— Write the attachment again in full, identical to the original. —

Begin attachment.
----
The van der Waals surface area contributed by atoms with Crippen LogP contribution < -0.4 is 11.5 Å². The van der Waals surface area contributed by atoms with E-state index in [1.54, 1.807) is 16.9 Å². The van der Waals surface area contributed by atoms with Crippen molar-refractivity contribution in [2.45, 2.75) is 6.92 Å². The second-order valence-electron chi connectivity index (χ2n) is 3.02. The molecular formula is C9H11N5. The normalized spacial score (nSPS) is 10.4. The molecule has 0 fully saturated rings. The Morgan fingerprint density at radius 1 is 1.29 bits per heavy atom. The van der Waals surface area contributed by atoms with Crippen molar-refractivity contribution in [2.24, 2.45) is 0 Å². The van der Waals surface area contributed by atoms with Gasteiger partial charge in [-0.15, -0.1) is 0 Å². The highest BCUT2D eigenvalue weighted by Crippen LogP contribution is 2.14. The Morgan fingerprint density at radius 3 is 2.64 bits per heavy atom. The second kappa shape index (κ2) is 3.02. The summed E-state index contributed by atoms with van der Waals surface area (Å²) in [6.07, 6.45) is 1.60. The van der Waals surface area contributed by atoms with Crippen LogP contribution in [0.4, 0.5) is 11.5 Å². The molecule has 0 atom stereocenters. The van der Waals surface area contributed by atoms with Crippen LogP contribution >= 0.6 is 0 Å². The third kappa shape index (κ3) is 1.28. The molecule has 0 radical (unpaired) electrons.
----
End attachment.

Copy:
The van der Waals surface area contributed by atoms with Crippen LogP contribution < -0.4 is 11.5 Å². The van der Waals surface area contributed by atoms with E-state index in [1.54, 1.807) is 16.9 Å². The van der Waals surface area contributed by atoms with Crippen molar-refractivity contribution in [2.45, 2.75) is 6.92 Å². The second-order valence-electron chi connectivity index (χ2n) is 3.02. The molecular formula is C9H11N5. The normalized spacial score (nSPS) is 10.4. The molecule has 0 fully saturated rings. The Morgan fingerprint density at radius 1 is 1.29 bits per heavy atom. The van der Waals surface area contributed by atoms with Crippen molar-refractivity contribution in [2.24, 2.45) is 0 Å². The van der Waals surface area contributed by atoms with Gasteiger partial charge in [-0.15, -0.1) is 0 Å². The highest BCUT2D eigenvalue weighted by Crippen LogP contribution is 2.14. The Morgan fingerprint density at radius 3 is 2.64 bits per heavy atom. The second kappa shape index (κ2) is 3.02. The summed E-state index contributed by atoms with van der Waals surface area (Å²) in [6.07, 6.45) is 1.60. The van der Waals surface area contributed by atoms with Crippen LogP contribution in [0.4, 0.5) is 11.5 Å². The molecule has 0 atom stereocenters. The van der Waals surface area contributed by atoms with Crippen LogP contribution >= 0.6 is 0 Å². The third kappa shape index (κ3) is 1.28. The molecule has 0 radical (unpaired) electrons.